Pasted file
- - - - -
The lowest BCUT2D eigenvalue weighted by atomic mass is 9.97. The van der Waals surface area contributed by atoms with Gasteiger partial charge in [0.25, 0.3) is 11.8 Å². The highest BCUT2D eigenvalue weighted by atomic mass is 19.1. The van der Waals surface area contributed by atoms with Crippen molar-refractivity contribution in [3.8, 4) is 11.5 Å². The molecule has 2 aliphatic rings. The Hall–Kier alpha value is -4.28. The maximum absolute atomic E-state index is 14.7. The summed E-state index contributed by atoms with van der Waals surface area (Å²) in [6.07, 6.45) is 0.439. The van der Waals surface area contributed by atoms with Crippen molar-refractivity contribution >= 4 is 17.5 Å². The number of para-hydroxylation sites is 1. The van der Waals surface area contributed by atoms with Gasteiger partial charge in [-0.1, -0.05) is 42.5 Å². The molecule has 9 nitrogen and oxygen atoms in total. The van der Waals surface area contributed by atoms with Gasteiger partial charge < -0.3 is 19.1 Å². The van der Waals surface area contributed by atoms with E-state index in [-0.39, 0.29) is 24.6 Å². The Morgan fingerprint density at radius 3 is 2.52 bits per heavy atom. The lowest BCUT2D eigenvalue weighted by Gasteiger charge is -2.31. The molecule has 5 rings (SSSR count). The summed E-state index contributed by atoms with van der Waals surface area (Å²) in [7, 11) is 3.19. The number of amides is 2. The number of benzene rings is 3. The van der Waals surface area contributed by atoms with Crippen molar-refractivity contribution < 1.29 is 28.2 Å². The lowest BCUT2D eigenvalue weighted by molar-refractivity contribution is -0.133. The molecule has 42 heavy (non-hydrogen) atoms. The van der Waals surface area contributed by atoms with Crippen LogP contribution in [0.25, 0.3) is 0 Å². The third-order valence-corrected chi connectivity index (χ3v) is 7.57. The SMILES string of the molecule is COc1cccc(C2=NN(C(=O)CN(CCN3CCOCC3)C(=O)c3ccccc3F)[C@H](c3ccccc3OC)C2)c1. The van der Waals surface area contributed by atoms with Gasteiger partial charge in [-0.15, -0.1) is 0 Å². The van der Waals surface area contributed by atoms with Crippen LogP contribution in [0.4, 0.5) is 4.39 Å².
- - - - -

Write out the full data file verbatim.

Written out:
The lowest BCUT2D eigenvalue weighted by atomic mass is 9.97. The van der Waals surface area contributed by atoms with Gasteiger partial charge in [0.25, 0.3) is 11.8 Å². The highest BCUT2D eigenvalue weighted by atomic mass is 19.1. The van der Waals surface area contributed by atoms with Crippen molar-refractivity contribution in [3.8, 4) is 11.5 Å². The molecule has 2 aliphatic rings. The Hall–Kier alpha value is -4.28. The maximum absolute atomic E-state index is 14.7. The summed E-state index contributed by atoms with van der Waals surface area (Å²) in [6.07, 6.45) is 0.439. The van der Waals surface area contributed by atoms with Crippen molar-refractivity contribution >= 4 is 17.5 Å². The number of para-hydroxylation sites is 1. The van der Waals surface area contributed by atoms with Gasteiger partial charge in [-0.1, -0.05) is 42.5 Å². The molecule has 9 nitrogen and oxygen atoms in total. The van der Waals surface area contributed by atoms with Gasteiger partial charge < -0.3 is 19.1 Å². The van der Waals surface area contributed by atoms with E-state index in [-0.39, 0.29) is 24.6 Å². The Morgan fingerprint density at radius 3 is 2.52 bits per heavy atom. The lowest BCUT2D eigenvalue weighted by Gasteiger charge is -2.31. The molecule has 5 rings (SSSR count). The summed E-state index contributed by atoms with van der Waals surface area (Å²) in [7, 11) is 3.19. The number of amides is 2. The number of benzene rings is 3. The van der Waals surface area contributed by atoms with Crippen molar-refractivity contribution < 1.29 is 28.2 Å². The lowest BCUT2D eigenvalue weighted by molar-refractivity contribution is -0.133. The molecule has 42 heavy (non-hydrogen) atoms. The van der Waals surface area contributed by atoms with Crippen LogP contribution in [0.25, 0.3) is 0 Å². The third-order valence-corrected chi connectivity index (χ3v) is 7.57. The SMILES string of the molecule is COc1cccc(C2=NN(C(=O)CN(CCN3CCOCC3)C(=O)c3ccccc3F)[C@H](c3ccccc3OC)C2)c1. The van der Waals surface area contributed by atoms with Gasteiger partial charge in [-0.15, -0.1) is 0 Å². The van der Waals surface area contributed by atoms with Crippen LogP contribution in [0.4, 0.5) is 4.39 Å².